Pamphlet: Queer Liberation in the 2010s produced by Queer Ontario (QO) provides an updated iteration of earlier pamphlets produced by QO’s predecessor the Coalition for Lesbian and Gay Rights in Ontario (CLGRO)

Peer-Reviewed Journal Article: Mulé, N.J., Lowik, A.J., Teixeira, R., Hudler, R. & Hader, D. “Engaged Queer Scholarship: Probing a New Paradigm of Knowledge Creation,” Scholarly and Research Communication 5​ (3), 17 pp. 

Infographic: Understanding Queer Liberation features clear, accessible text and symbology to describe queer liberation​

Webpage: Liberation Theory Project on the Queer Ontario website

FUNDERS

​The Queer Liberation Theory Project is a research project made possible thanks to funding from:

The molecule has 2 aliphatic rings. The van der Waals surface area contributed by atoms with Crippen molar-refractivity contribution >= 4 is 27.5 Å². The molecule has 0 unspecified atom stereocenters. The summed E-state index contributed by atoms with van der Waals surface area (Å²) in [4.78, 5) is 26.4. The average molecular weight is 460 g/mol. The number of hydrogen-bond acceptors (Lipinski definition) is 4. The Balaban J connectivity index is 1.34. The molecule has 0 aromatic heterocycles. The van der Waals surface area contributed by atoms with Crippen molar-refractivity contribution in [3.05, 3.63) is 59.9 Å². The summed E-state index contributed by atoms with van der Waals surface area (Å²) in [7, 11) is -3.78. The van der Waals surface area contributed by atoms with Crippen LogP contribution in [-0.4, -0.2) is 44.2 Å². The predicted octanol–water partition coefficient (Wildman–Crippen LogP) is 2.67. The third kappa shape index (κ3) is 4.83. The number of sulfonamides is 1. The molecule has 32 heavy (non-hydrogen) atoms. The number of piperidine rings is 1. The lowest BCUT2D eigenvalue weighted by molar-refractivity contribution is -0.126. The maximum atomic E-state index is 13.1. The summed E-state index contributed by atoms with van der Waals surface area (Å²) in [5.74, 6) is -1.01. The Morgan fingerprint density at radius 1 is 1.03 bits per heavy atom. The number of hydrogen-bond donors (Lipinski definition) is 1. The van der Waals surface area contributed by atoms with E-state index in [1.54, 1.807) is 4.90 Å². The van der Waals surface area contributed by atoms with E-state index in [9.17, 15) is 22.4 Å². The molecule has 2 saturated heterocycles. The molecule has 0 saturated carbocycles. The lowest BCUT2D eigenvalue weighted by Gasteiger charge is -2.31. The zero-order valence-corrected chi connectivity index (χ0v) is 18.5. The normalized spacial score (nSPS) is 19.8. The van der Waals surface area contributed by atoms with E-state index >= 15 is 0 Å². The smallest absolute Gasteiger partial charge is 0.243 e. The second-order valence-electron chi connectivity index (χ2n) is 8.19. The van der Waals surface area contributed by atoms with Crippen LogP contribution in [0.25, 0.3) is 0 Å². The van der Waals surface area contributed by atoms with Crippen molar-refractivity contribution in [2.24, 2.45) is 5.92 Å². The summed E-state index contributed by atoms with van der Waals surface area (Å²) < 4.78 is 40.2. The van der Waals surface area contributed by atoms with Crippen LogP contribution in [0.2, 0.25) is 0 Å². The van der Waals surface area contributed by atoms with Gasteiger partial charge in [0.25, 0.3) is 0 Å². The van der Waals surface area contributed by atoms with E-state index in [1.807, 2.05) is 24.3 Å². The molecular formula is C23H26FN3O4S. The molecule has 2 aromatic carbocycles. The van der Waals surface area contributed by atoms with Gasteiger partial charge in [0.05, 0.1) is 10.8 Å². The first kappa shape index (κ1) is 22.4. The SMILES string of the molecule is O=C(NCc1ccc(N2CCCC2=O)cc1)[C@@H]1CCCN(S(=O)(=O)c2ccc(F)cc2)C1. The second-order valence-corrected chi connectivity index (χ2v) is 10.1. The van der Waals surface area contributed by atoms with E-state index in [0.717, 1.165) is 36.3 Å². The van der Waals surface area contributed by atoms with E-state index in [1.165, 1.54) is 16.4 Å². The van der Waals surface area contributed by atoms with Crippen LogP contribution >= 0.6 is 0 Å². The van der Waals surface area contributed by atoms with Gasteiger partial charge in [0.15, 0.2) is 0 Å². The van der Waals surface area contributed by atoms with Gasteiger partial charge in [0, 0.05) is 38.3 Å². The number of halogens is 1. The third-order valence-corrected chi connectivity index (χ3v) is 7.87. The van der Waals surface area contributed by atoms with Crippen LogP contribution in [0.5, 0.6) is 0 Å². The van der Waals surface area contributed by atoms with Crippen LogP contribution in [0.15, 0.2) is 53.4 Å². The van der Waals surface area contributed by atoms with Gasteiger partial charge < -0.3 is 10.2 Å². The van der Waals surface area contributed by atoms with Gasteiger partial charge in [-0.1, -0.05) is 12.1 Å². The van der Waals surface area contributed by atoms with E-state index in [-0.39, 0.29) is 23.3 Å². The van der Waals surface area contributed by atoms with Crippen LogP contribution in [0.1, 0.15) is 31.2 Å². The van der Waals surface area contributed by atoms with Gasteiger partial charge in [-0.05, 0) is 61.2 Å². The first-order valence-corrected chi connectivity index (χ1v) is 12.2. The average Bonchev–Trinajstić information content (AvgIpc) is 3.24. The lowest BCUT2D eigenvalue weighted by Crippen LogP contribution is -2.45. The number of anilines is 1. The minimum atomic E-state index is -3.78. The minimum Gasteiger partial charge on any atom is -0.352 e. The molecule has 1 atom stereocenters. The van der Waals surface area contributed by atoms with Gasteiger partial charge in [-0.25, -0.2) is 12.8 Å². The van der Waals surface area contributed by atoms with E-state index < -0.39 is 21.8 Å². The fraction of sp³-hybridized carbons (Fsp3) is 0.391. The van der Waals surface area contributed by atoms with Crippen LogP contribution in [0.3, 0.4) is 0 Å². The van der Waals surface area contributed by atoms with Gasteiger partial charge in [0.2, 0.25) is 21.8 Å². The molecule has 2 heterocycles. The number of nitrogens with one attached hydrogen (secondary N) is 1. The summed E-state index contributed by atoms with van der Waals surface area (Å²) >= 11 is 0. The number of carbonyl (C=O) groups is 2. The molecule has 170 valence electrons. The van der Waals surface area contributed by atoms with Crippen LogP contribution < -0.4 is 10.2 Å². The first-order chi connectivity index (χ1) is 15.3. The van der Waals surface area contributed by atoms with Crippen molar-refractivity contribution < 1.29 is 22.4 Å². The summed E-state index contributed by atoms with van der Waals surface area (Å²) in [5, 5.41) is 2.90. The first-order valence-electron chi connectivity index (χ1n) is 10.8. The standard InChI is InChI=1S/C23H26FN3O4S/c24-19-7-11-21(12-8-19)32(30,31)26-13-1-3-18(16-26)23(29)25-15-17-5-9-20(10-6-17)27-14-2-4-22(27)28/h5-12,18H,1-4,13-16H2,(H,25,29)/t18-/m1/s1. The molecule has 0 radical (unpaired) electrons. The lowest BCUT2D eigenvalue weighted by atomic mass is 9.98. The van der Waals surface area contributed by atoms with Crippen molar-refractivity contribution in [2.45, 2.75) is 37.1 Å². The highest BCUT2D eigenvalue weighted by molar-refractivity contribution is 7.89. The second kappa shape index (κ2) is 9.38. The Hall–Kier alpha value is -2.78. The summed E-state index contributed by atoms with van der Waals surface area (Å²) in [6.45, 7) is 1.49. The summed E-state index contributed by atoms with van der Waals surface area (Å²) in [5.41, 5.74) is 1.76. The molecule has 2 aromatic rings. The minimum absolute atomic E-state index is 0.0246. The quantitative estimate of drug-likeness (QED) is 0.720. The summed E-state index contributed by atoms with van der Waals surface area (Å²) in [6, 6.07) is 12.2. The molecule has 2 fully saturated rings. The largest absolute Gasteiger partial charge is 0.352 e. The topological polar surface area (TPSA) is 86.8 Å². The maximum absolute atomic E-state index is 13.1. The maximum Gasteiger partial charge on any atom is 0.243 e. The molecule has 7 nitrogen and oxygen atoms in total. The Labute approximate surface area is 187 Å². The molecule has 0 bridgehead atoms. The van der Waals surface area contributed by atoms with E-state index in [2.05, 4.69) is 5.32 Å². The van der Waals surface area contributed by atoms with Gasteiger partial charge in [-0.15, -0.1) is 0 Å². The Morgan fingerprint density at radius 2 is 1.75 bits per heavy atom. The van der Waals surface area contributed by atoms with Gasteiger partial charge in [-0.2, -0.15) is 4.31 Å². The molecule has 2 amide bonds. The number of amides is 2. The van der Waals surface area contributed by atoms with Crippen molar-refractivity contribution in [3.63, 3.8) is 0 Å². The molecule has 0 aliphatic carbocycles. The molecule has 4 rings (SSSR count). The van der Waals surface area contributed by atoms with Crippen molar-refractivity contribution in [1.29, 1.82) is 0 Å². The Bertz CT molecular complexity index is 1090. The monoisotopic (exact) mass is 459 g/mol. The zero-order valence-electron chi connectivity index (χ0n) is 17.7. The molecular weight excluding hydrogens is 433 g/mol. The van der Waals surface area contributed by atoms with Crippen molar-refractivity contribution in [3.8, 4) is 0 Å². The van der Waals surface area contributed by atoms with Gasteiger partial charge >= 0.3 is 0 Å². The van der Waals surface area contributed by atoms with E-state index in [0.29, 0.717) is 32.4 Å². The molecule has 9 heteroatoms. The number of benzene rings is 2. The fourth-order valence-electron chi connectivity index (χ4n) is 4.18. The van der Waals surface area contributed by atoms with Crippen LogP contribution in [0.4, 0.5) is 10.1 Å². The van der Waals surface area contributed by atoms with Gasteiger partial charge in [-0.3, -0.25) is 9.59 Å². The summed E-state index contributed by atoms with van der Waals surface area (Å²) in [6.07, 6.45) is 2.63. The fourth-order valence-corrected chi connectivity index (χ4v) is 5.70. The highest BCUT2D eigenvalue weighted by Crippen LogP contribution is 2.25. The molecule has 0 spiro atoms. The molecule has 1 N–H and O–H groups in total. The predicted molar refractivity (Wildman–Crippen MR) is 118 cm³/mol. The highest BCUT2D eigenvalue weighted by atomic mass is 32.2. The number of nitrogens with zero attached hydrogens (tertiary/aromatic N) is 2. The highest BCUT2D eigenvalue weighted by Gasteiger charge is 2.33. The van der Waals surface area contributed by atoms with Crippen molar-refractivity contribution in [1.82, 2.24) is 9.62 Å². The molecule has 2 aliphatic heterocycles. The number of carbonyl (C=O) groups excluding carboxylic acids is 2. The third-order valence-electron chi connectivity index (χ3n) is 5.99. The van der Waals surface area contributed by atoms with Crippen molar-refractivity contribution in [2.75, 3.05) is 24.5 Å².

• Social Sciences and Humanities Research Council (SSHRC)

  • York University

  • Inside Out-OUTtv Post-Production Fund

I feel like my interest and my heart is in resistance always. I think it’s important to resist, I think it’s important to not assimilate.

I think the biggest disservice we do to ourselves is when we deny our own history.

Certain corporate donors dictating policy, dictating procedures where all of a sudden, an organization [Pride Toronto] that came about as a groundswell of community no longer represents the community, but represents somebody’s financial corporate interests, and to me that’s one of the biggest dangers that we face.